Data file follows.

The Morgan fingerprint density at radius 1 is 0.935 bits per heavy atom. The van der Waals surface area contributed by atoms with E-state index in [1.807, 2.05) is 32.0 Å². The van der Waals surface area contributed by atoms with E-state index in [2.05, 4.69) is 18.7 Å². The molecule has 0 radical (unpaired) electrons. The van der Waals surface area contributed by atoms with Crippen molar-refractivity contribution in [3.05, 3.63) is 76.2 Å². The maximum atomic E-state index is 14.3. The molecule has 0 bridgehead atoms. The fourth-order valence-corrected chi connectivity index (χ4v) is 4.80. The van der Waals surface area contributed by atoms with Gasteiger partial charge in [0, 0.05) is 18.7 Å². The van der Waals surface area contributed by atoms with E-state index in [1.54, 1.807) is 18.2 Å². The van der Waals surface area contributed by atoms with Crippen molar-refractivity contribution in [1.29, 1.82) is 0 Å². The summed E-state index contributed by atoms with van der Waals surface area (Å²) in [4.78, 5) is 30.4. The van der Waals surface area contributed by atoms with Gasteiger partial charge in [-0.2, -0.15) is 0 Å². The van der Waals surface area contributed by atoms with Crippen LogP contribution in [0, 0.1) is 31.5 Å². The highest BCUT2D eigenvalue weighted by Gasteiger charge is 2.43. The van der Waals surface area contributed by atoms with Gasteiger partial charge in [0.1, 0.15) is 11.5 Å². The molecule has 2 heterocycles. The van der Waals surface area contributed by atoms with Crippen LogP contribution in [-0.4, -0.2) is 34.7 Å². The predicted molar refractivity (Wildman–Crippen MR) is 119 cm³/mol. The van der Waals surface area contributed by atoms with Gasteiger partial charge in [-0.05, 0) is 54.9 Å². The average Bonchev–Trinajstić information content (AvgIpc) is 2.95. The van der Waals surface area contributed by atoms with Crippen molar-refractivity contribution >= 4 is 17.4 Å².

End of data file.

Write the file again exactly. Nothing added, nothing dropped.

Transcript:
The Morgan fingerprint density at radius 1 is 0.935 bits per heavy atom. The van der Waals surface area contributed by atoms with E-state index in [1.807, 2.05) is 32.0 Å². The van der Waals surface area contributed by atoms with E-state index in [2.05, 4.69) is 18.7 Å². The molecule has 0 radical (unpaired) electrons. The van der Waals surface area contributed by atoms with Crippen molar-refractivity contribution in [3.05, 3.63) is 76.2 Å². The maximum atomic E-state index is 14.3. The molecule has 0 bridgehead atoms. The fourth-order valence-corrected chi connectivity index (χ4v) is 4.80. The van der Waals surface area contributed by atoms with Gasteiger partial charge in [0, 0.05) is 18.7 Å². The van der Waals surface area contributed by atoms with E-state index in [1.54, 1.807) is 18.2 Å². The van der Waals surface area contributed by atoms with Crippen molar-refractivity contribution in [1.29, 1.82) is 0 Å². The summed E-state index contributed by atoms with van der Waals surface area (Å²) in [4.78, 5) is 30.4. The van der Waals surface area contributed by atoms with Gasteiger partial charge in [-0.2, -0.15) is 0 Å². The van der Waals surface area contributed by atoms with Crippen LogP contribution in [0, 0.1) is 31.5 Å². The highest BCUT2D eigenvalue weighted by Gasteiger charge is 2.43. The van der Waals surface area contributed by atoms with Gasteiger partial charge in [0.1, 0.15) is 11.5 Å². The molecule has 2 heterocycles. The van der Waals surface area contributed by atoms with Crippen LogP contribution in [-0.4, -0.2) is 34.7 Å². The predicted molar refractivity (Wildman–Crippen MR) is 119 cm³/mol. The van der Waals surface area contributed by atoms with Gasteiger partial charge in [-0.05, 0) is 54.9 Å². The average Bonchev–Trinajstić information content (AvgIpc) is 2.95. The van der Waals surface area contributed by atoms with Crippen molar-refractivity contribution >= 4 is 17.4 Å².